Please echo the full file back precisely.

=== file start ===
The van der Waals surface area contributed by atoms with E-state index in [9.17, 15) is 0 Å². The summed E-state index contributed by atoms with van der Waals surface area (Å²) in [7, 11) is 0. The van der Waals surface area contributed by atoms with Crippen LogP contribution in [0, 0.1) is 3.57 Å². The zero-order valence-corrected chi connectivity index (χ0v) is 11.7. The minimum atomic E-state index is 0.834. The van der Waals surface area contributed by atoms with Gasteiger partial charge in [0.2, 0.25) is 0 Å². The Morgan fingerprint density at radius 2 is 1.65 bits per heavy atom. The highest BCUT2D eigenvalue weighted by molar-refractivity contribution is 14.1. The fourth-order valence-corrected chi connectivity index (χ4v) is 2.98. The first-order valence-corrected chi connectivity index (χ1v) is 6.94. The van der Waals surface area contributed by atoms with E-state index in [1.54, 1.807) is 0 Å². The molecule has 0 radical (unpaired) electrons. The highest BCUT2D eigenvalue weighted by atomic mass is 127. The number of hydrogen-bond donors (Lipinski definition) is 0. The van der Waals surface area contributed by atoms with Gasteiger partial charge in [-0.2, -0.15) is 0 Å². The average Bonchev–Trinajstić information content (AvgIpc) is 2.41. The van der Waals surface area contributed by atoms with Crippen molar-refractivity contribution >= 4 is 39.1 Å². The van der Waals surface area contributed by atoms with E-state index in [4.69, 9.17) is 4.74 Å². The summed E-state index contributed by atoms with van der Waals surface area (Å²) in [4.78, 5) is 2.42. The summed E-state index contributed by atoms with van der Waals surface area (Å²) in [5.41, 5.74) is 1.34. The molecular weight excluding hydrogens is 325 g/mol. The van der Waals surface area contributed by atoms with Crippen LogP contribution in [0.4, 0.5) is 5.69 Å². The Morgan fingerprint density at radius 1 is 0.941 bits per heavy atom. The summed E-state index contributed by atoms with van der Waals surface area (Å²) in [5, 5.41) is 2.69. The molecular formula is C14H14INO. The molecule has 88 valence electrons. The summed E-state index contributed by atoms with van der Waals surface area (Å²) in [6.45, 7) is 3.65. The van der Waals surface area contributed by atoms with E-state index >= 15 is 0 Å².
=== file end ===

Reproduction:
The van der Waals surface area contributed by atoms with E-state index in [9.17, 15) is 0 Å². The summed E-state index contributed by atoms with van der Waals surface area (Å²) in [7, 11) is 0. The van der Waals surface area contributed by atoms with Crippen LogP contribution in [0, 0.1) is 3.57 Å². The zero-order valence-corrected chi connectivity index (χ0v) is 11.7. The minimum atomic E-state index is 0.834. The van der Waals surface area contributed by atoms with Gasteiger partial charge in [0.2, 0.25) is 0 Å². The Morgan fingerprint density at radius 2 is 1.65 bits per heavy atom. The highest BCUT2D eigenvalue weighted by molar-refractivity contribution is 14.1. The fourth-order valence-corrected chi connectivity index (χ4v) is 2.98. The first-order valence-corrected chi connectivity index (χ1v) is 6.94. The van der Waals surface area contributed by atoms with E-state index in [1.54, 1.807) is 0 Å². The molecule has 0 radical (unpaired) electrons. The highest BCUT2D eigenvalue weighted by atomic mass is 127. The number of hydrogen-bond donors (Lipinski definition) is 0. The van der Waals surface area contributed by atoms with Gasteiger partial charge in [-0.2, -0.15) is 0 Å². The average Bonchev–Trinajstić information content (AvgIpc) is 2.41. The van der Waals surface area contributed by atoms with Crippen molar-refractivity contribution >= 4 is 39.1 Å². The van der Waals surface area contributed by atoms with E-state index in [4.69, 9.17) is 4.74 Å². The summed E-state index contributed by atoms with van der Waals surface area (Å²) in [4.78, 5) is 2.42. The summed E-state index contributed by atoms with van der Waals surface area (Å²) in [5.41, 5.74) is 1.34. The molecular weight excluding hydrogens is 325 g/mol. The van der Waals surface area contributed by atoms with Crippen LogP contribution in [0.4, 0.5) is 5.69 Å². The Morgan fingerprint density at radius 1 is 0.941 bits per heavy atom. The summed E-state index contributed by atoms with van der Waals surface area (Å²) in [5, 5.41) is 2.69. The molecular formula is C14H14INO. The molecule has 88 valence electrons. The summed E-state index contributed by atoms with van der Waals surface area (Å²) in [6.45, 7) is 3.65. The van der Waals surface area contributed by atoms with E-state index >= 15 is 0 Å².